Lotus Elan

Nick in camshaft bearing

PostPost by: draenog » Tue Jul 14, 2020 10:11 pm

A week or so ago I adjusted the valve clearances. While doing this I noticed the camshaft bearings were a bit worn so I ordered some new ones. These have arrived and I took them out of the shrink wrap to compare with photos of the current ones.

They're made by ACL (which seem to be the same as supplied by most of the usual suspects). All but one look OK with nothing but minor machining marks. The other is one of the four smaller bearings and there's a small triangular nick in the side (I've tried to photograph it but it's not easy). I expect it's fully useable, but wondering whether I should return them?

Thanks!

bearing-nick1.jpg and

bearing-nick2.jpg and

bearing-nick3.jpg and
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PostPost by: 2cams70 » Tue Jul 14, 2020 11:54 pm

Not on a load bearing part of the bearing. Won't cause any issues.
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PostPost by: pharriso » Wed Jul 15, 2020 12:13 am

That's pretty small, don't think I would worry about it.
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PostPost by: EPA » Wed Jul 15, 2020 11:40 am

I would get it changed out of principle and because it might pray on your mind(if you are anything like me). Also if you have paid for a new part you should receive it in perfect condition.
Can’t see that it would cause any issues though.
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PostPost by: draenog » Wed Jul 15, 2020 1:19 pm

Many thanks for the replies. These will now be a spare set, as a NOS set of Vandervell bearings appeared on ebay today :) I can usually guarantee that a NOS part will turn up the minute I give up looking and order a modern repro...
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PostPost by: alan.barker » Wed Jul 15, 2020 1:31 pm

Vandervell spot on and for me the best.
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PostPost by: 2cams70 » Wed Jul 15, 2020 1:40 pm

Nothing wrong with ACL (ACL = Australian Components Limited). Now owned by Mahle. ACL were derived from Repco who were original equipment bearing and gasket suppliers for all the OEM manufacturers here in Australia (Holden, Ford and Chrysler). Repco used to have a big R&D division and dabbled in F1 engines during the 1960's.
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PostPost by: draenog » Wed Jul 15, 2020 2:08 pm

I was perfectly happy to use the ACL bearings but prefer original if possible. BTW, Mahle make motorsport bearings in the UK (http://www.marmotorsport.com/products/mahle-motorsport-bearings/). Is this what became of Vandervell?

Edit:

Yes, https://vandervell.co.uk/ goes to Mahle motorsport.
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PostPost by: 2cams70 » Wed Jul 15, 2020 2:17 pm

You have to be careful with NOS bearings too. Unless properly sealed against moisture they can develop "black spotting" from surface oxidation. I'm not sure weather this affects the durability (I've only ever used bearings so affected for trail assembly purposes only) or performance but given the choice I for one would prefer to have an inconsequential small nick in a part of the bearing that is totally non load bearing.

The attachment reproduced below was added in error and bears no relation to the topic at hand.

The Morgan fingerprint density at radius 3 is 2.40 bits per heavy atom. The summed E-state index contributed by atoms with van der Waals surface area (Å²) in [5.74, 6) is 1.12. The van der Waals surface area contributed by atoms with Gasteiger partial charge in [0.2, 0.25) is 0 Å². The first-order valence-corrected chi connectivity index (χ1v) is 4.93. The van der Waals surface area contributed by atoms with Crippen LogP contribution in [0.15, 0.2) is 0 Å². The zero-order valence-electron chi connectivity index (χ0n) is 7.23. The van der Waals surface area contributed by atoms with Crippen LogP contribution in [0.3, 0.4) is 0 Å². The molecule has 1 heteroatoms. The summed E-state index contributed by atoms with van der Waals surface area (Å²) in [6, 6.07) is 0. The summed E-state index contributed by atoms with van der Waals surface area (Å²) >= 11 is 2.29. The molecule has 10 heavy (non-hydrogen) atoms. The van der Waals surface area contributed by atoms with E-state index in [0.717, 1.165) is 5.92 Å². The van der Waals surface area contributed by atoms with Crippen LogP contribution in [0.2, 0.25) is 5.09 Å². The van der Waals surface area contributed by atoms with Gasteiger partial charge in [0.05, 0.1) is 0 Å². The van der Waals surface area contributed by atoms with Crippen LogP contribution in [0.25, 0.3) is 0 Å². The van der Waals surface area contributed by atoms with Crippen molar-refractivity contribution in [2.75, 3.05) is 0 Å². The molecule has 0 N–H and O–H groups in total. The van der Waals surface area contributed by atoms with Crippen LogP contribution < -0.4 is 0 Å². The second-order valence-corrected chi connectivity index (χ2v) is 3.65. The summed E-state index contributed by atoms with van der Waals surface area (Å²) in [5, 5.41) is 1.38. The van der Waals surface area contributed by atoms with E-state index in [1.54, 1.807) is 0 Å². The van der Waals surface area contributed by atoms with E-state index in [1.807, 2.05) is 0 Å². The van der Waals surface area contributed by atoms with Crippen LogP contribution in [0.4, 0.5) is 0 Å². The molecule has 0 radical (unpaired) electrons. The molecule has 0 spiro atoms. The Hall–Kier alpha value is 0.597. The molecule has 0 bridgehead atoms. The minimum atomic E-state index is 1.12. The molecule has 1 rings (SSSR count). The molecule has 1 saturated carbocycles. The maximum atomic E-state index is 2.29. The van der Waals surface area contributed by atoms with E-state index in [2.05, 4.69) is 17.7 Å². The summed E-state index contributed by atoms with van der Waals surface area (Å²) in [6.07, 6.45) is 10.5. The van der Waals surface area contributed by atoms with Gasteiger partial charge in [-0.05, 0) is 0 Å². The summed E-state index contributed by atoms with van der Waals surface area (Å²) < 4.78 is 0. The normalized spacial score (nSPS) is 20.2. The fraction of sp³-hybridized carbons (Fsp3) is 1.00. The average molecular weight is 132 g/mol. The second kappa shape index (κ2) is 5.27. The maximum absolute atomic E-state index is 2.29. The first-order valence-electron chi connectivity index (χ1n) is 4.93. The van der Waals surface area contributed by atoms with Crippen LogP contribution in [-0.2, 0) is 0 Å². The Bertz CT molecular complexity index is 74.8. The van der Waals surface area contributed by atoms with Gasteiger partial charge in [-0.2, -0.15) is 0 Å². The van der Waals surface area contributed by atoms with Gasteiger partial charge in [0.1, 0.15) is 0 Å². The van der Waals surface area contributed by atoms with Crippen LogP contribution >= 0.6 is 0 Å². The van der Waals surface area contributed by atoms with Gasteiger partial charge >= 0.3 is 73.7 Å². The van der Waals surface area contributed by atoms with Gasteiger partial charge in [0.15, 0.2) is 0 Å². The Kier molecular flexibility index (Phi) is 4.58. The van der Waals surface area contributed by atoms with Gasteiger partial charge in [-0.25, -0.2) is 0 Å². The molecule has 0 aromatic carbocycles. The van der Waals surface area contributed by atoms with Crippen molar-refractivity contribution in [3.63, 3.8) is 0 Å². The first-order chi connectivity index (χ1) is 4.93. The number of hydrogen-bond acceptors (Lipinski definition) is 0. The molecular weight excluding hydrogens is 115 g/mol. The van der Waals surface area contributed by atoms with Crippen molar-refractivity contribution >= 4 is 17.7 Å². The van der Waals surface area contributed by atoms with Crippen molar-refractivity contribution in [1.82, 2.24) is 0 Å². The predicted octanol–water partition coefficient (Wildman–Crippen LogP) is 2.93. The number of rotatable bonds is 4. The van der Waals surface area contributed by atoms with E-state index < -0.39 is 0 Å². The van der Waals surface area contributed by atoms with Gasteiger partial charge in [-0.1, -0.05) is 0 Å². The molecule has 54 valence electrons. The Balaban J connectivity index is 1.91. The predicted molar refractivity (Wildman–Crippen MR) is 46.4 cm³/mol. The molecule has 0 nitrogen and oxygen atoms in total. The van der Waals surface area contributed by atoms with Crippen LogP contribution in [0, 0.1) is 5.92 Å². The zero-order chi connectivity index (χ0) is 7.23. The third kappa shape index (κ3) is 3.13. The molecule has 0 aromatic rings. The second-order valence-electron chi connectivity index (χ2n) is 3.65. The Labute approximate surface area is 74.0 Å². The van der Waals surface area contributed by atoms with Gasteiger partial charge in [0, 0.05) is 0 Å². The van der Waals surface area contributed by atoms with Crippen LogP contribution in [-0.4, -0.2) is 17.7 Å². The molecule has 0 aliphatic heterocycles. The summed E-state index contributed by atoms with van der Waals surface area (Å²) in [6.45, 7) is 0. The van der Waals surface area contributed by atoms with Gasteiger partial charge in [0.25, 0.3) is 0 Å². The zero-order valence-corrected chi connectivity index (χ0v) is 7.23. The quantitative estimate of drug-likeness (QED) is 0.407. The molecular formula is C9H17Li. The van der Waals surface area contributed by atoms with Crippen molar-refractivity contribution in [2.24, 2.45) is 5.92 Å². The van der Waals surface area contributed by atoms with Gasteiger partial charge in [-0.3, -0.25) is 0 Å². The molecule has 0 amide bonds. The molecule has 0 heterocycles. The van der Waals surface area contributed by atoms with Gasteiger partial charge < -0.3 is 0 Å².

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PostPost by: sprintsoft » Wed Jul 15, 2020 8:02 pm

Hi Rob,

it sounds like you reset the clearances on the old bearings, remember to check your clearances again when your new bearings are in and torqued down :)

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PostPost by: draenog » Thu Jul 16, 2020 1:12 am

Not intending to do it just yet - want to get some driving in first as it's been off the road for most of lockdown (refurbed hubs/calipers/discs/pads and clutch master/slave). But I'll remember to recheck the clearances. I guess with new bearings they can go wide :?:
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PostPost by: rgh0 » Thu Jul 16, 2020 4:44 am

draenog wrote:Not intending to do it just yet - want to get some driving in first as it's been off the road for most of lockdown (refurbed hubs/calipers/discs/pads and clutch master/slave). But I'll remember to recheck the clearances. I guess with new bearings they can go wide :?:


In my experience with new bearings the cam clearances normally close up a little as its the shell in the top cap that wears the most due to the spring loads on the cam pushing up. The exception to this can be the exhaust side first bearing as this also carries the downward chain load so the shell in the head also wears more.

cheers
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PostPost by: reb53 » Thu Jul 16, 2020 6:39 am

I remember the first head rebuild I did on my car 40 odd years ago the new cam bearings I ordered were sent to me loose in a bag....
You can imagine the mayhem of nicks and bumps everywhere.
I was so desperate to get the car back on the road I didn't even contemplate returning them as this was pre courier days and would have taken way too long.
So I got a smooth nosed punch and flattened all the nicks down, spun the cams up with an electric drill to check, ( initially minus buckets/valves ), and , as they spun ok, put it all together.
There were no problems and it all ran happily until redone 25 years later.

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